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Date: -- (:)
From: Yoann Padioleau <padator@w...>
Subject: Re: [Caml-list] stl?
Brian Hurt <bhurt@spnz.org> writes:

> On Wed, 4 Mar 2009, Yoann Padioleau wrote:
>> Again, just imagine one second that 'a list were not present in OCaml,
>> and that the only way you had to make a list would be to use
>> a functorized interface of a List module. Would you like that ?
>> (that's what we are forced to do when using Map and that's why
>> I always use Hashtbl instead).
>
> Humorously enough, I'm doing exactly this.  In a bunch of code I'm
> playing with, I've implemented an NeList module- nothing fancy, just a
> few dozen lines of code and the basic list operations, only the lists
> can not be empty.  They always have to contain at least one element.
>
> But seriously, you hate functors that much?  

With a passion :) I don't like functors for generic data structures
such as Map.

If you have some code that you want to parametrize over multiple types,
and each of this type has some complex constraints, then I like functors.
But when the only constraints on your type is that you want a Ord, or a Eq
(or a Show), then I think functors are overkill, and I am fine with the default
Pervasives.compare

Also I tend to find harder to understand code using functors ...
You can get many signatures, functors taking functors, ... I am not
evolved enough to handle that. 

> The overhead of doing:
>
> module StringMap = Map.Make(String);;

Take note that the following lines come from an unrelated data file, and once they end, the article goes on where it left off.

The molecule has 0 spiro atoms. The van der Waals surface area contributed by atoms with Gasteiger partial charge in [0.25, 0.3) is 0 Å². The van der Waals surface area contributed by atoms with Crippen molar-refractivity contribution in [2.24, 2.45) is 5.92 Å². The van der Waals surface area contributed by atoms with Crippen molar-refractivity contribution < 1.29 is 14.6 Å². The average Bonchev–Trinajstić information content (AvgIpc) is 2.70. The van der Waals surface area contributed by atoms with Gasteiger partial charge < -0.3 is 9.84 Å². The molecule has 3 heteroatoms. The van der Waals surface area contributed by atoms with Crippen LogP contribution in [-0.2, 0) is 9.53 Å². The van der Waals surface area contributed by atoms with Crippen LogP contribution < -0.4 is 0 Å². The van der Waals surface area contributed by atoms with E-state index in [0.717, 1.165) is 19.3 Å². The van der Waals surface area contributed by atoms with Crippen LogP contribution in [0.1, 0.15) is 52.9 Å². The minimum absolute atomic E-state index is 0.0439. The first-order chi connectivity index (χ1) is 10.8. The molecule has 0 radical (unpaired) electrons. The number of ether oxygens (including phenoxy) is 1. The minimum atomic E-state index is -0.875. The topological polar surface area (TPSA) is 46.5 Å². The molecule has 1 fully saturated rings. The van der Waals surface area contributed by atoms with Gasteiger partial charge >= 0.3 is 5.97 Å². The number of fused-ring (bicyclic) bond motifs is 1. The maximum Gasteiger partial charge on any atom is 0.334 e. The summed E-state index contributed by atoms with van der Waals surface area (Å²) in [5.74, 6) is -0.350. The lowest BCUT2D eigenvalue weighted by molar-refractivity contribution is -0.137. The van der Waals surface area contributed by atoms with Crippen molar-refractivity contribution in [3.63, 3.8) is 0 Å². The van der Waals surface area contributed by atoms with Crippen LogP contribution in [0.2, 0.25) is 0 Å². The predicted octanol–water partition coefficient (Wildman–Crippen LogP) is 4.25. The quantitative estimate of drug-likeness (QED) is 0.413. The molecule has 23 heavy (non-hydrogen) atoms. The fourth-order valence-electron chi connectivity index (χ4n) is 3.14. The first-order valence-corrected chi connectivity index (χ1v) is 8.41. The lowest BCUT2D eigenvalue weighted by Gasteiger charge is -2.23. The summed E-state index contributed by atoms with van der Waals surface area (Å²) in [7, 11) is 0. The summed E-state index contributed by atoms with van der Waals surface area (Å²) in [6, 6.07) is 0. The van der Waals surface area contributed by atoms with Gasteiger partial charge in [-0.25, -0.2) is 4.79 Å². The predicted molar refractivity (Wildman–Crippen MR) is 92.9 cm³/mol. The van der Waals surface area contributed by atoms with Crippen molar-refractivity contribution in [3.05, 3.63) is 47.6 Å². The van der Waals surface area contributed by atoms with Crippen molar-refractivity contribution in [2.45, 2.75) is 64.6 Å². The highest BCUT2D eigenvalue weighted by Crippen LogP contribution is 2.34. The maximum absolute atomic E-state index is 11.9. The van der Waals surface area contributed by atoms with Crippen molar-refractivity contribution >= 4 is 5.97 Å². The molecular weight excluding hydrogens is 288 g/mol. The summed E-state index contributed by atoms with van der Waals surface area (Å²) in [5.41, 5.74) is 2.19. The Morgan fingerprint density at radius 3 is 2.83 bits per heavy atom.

>
> is so high to you, that you simply don't do it?

I do that sometimes, and I also have a IntMap and IntIntMap.

The problem is when your code has some 'a involved, and that
your key is for instance a pair, or triple of stuff having
a polymorphic type. Then, before, I had a function taking
some 'a and returning some 'b, and internally it was using
a list and everything was fine. Then one day I want to optimize
this and use internally a Map and then everything goes down ...
I have to change the signature of my function taking a 'a
into a functor now taking a T, and also do that for its caller,
etc, etc. With typeclass, most of this tedious boilerplate
work would be done behind the scene for me thanks to type inference.
Haskell will just propagate the need to have a    Ord a => 
in addition to the original signature of  'a -> ...

In a similar way, you have some complex code polymorphic in a 'a
and at some point, deep inside a call chain, you want to print
some debugging information about this tiny 'a,  so you really
want to do a      generic_print x, but you can not.
Or if you want to do that you have to turn that into a functor
taking a T where the T is contrained to have a 'print' method/function. 
With haskell you just write 'show x', and haskell inference will
do the work to add the Show a =>. So right now in OCaml
I tend to use the Dumper module of Richard Jones. When I can
avoid functors, I do so.


>
> Mind if I ask why?
>
> Brian